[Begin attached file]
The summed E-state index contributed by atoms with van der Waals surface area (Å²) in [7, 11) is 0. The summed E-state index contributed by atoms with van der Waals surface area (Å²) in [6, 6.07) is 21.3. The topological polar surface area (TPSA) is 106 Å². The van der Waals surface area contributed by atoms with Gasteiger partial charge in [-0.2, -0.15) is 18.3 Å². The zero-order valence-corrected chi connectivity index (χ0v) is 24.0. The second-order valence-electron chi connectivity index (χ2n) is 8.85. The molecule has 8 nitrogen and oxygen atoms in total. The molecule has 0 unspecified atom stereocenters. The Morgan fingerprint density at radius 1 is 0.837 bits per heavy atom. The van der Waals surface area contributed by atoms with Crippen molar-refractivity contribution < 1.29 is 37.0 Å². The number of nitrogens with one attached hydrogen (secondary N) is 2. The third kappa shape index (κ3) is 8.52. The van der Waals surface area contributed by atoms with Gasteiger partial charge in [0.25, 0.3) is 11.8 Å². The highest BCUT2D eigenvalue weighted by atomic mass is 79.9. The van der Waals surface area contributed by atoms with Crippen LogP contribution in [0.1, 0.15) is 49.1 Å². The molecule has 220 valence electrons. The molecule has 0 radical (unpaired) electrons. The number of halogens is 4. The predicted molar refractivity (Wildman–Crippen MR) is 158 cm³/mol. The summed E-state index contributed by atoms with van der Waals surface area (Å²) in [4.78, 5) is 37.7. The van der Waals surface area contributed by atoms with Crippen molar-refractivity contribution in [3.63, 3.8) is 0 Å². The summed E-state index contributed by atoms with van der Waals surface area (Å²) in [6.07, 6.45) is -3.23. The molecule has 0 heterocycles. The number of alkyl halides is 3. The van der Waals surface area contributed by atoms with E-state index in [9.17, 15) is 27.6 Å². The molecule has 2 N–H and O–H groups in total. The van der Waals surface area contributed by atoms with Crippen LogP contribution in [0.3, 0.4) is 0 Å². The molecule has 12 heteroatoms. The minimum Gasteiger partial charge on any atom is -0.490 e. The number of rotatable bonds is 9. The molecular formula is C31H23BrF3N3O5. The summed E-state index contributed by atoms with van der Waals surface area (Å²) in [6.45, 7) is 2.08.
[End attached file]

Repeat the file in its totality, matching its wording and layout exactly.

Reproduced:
The summed E-state index contributed by atoms with van der Waals surface area (Å²) in [7, 11) is 0. The summed E-state index contributed by atoms with van der Waals surface area (Å²) in [6, 6.07) is 21.3. The topological polar surface area (TPSA) is 106 Å². The van der Waals surface area contributed by atoms with Gasteiger partial charge in [-0.2, -0.15) is 18.3 Å². The zero-order valence-corrected chi connectivity index (χ0v) is 24.0. The second-order valence-electron chi connectivity index (χ2n) is 8.85. The molecule has 8 nitrogen and oxygen atoms in total. The molecule has 0 unspecified atom stereocenters. The Morgan fingerprint density at radius 1 is 0.837 bits per heavy atom. The van der Waals surface area contributed by atoms with Crippen molar-refractivity contribution < 1.29 is 37.0 Å². The number of nitrogens with one attached hydrogen (secondary N) is 2. The third kappa shape index (κ3) is 8.52. The van der Waals surface area contributed by atoms with Gasteiger partial charge in [0.25, 0.3) is 11.8 Å². The highest BCUT2D eigenvalue weighted by atomic mass is 79.9. The van der Waals surface area contributed by atoms with Crippen LogP contribution in [0.1, 0.15) is 49.1 Å². The molecule has 220 valence electrons. The molecule has 0 radical (unpaired) electrons. The number of halogens is 4. The predicted molar refractivity (Wildman–Crippen MR) is 158 cm³/mol. The summed E-state index contributed by atoms with van der Waals surface area (Å²) in [4.78, 5) is 37.7. The van der Waals surface area contributed by atoms with Crippen molar-refractivity contribution in [3.63, 3.8) is 0 Å². The summed E-state index contributed by atoms with van der Waals surface area (Å²) in [6.07, 6.45) is -3.23. The molecule has 0 heterocycles. The number of alkyl halides is 3. The van der Waals surface area contributed by atoms with E-state index in [9.17, 15) is 27.6 Å². The molecule has 2 N–H and O–H groups in total. The van der Waals surface area contributed by atoms with Crippen LogP contribution in [0.3, 0.4) is 0 Å². The molecule has 12 heteroatoms. The minimum Gasteiger partial charge on any atom is -0.490 e. The number of rotatable bonds is 9. The molecular formula is C31H23BrF3N3O5. The summed E-state index contributed by atoms with van der Waals surface area (Å²) in [6.45, 7) is 2.08.